Dr Dianne McCarthy CRSNZ CNZM, Acting Chair of Ageing Well National Science Challenge has announced today new funding of $3.25 million for four innovative research projects to be conducted as part of the Ageing Well National Science Challenge (NSC).
In recognition of the specific challenges and opportunities faced by Māori and Pacific Peoples to age well, the focus of this Ageing Well NSC 2016 Contestable Funding Round was research that investigated aspects of ageing that are prevalent for these groups of people.
The four successful projects look at areas across all stages of life, including intergenerational relationships, and experiences of the older generations, and are led by researchers from universities and community agencies.
Ageing Well Director Professor Dave Baxter commented that he was delighted with the quality and quantity of the applications received through the Contestable Round, and welcomed the outcome which represented a significant funding boost to this area of research.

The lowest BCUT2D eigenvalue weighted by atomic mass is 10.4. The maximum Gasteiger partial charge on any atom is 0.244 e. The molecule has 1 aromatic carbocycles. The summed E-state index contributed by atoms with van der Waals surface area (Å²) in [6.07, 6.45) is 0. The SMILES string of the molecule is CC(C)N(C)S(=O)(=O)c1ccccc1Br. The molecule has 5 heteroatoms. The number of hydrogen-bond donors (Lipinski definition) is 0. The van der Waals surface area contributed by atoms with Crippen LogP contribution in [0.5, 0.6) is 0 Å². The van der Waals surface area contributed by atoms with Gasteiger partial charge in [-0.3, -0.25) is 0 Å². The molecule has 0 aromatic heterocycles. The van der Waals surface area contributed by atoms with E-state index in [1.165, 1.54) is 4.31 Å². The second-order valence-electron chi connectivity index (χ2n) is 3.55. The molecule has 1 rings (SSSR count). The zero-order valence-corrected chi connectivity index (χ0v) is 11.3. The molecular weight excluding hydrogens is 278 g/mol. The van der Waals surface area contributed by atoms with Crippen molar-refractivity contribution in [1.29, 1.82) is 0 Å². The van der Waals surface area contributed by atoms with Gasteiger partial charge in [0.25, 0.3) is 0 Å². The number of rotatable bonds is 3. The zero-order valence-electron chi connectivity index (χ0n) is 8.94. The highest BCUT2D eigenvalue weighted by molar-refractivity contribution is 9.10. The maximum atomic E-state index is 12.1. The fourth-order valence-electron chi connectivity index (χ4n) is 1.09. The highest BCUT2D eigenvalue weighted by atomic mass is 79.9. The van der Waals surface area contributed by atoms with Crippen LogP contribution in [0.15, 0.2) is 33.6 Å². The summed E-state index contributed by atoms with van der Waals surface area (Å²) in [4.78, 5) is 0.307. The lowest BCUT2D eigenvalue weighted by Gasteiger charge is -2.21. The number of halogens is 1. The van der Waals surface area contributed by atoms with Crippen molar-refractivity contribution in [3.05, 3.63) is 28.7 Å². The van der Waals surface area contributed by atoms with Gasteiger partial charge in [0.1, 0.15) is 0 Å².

The successful projects were:
Kaumatua mana motuhake: Kaumatua managing life transitions through tuakana-teina/peer education, Professor Brendan Hokowhitu, Waikato University $915,000;
The research seeks to address the mana motuhake (identity, autonomy) of kaumātua (older Māori aged 55 or older). It will investigate the health outcomes of a ‘tuakana-teina’ (mentoring) peer-educator model, and result in evidence-based interventions to meet social and health needs of kaumātua and their whanau.
Pacific Islands Families: Healthy Pacific Grandparents (PIF:HPG) Study, Dr El-Shadan (Dan) Tautolo, Auckland University of Technology, $940,000;
This study will use participatory action research methods to understand what factors older Pacific people consider important for their wellbeing, and how those factors can improve in social and health system settings. Participant-proposed solutions and action plans will be developed and implemented, to enhance the wellbeing of older Pacific people